A Day at the Zoo
- People in museums stop to look at paintings that have people in them, but walk past paintings that have no people.
- Ninety percent of the books sold each year are fiction.
- Ninety percent of the books written each year are non-fiction.
- The same is true in movies and television: fiction beats non-fiction 10 to 1.
- Non-fiction is facts and figures, problems and processes, tips and techniques.
- Fiction is interesting people living fascinating lives.
- Non-fiction is reality and reality is a wildebeest held captive in a zoo.
- Fiction is escaping the zoo and adventuring in the wild.
- Good writing shines a mental movie onto the movie screen of the mind.
- Do the movies you write feature people in a zoo, or people in the wild? Are the people in your ads empty and hollow like zoo animals, or are they vivid and real like people you know?
Henry David Thoreau told us, “The mass of men lead lives of quiet desperation, and go to the grave with the song still in them.”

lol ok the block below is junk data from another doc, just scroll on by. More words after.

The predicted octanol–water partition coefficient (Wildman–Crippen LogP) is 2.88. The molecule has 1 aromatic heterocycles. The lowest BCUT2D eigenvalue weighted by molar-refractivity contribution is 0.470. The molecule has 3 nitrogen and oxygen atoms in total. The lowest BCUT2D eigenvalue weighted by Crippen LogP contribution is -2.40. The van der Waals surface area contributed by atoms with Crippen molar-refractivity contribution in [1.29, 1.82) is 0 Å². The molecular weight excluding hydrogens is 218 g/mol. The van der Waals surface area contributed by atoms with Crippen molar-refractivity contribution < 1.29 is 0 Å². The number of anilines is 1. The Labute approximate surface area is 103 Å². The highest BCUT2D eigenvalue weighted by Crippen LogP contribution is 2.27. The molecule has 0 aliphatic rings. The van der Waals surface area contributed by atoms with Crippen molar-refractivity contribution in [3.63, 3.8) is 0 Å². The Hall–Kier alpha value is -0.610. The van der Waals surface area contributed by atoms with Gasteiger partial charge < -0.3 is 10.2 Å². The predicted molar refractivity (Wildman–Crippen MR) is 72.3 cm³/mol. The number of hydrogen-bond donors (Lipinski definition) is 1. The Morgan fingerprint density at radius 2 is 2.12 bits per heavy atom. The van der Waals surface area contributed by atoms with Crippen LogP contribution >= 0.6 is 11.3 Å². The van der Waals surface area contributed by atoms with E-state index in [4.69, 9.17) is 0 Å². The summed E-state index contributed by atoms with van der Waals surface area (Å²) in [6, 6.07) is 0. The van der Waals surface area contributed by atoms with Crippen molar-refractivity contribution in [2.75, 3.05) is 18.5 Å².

If you want to touch the quiet desperation in the heart of your customer, write ads that describe their pain and frustration, then offer to deliver them from it.
If you want to touch the song that is in them, write ads that speak of freedom, fulfillment and joy. Show them the fascinating life they could be living.
A well-written ad shines a mental movie onto the visuospatial sketchpad of working memory, the movie screen of the mind, located in the dorsolateral prefrontal association area.1
On paper, on a computer screen, on a billboard, or coming through the speakers of a computer, a television or radio, words, words, words, words, words, words, words create those mental movies.
- Online reviews are powerful.
- Online reviews are not facts and logic.
- Online reviews are people’s impressions and reactions.
- Impressions and reactions are far more interesting than facts and logic.
- When a person describes their impressions and reactions, they are shining a mental movie into your mind.
Q: Are you telling me that I should use customer testimonials in my ads?
A: No, because you will not be able to resist editing your customer’s testimonial and the moment you touch it, that testimonial will become a predictable ad delivered by a ventriloquist’s dummy.
Q: Why do ad writers assume the public is hungry for facts and logic?
A: Most ad writers follow the rules of journalism when they should be following the rules of screenwriting.
Journalists deliver facts. Screenwriters deliver fascination.
Shine on, screenwriter, shine on.
Roy H. Williams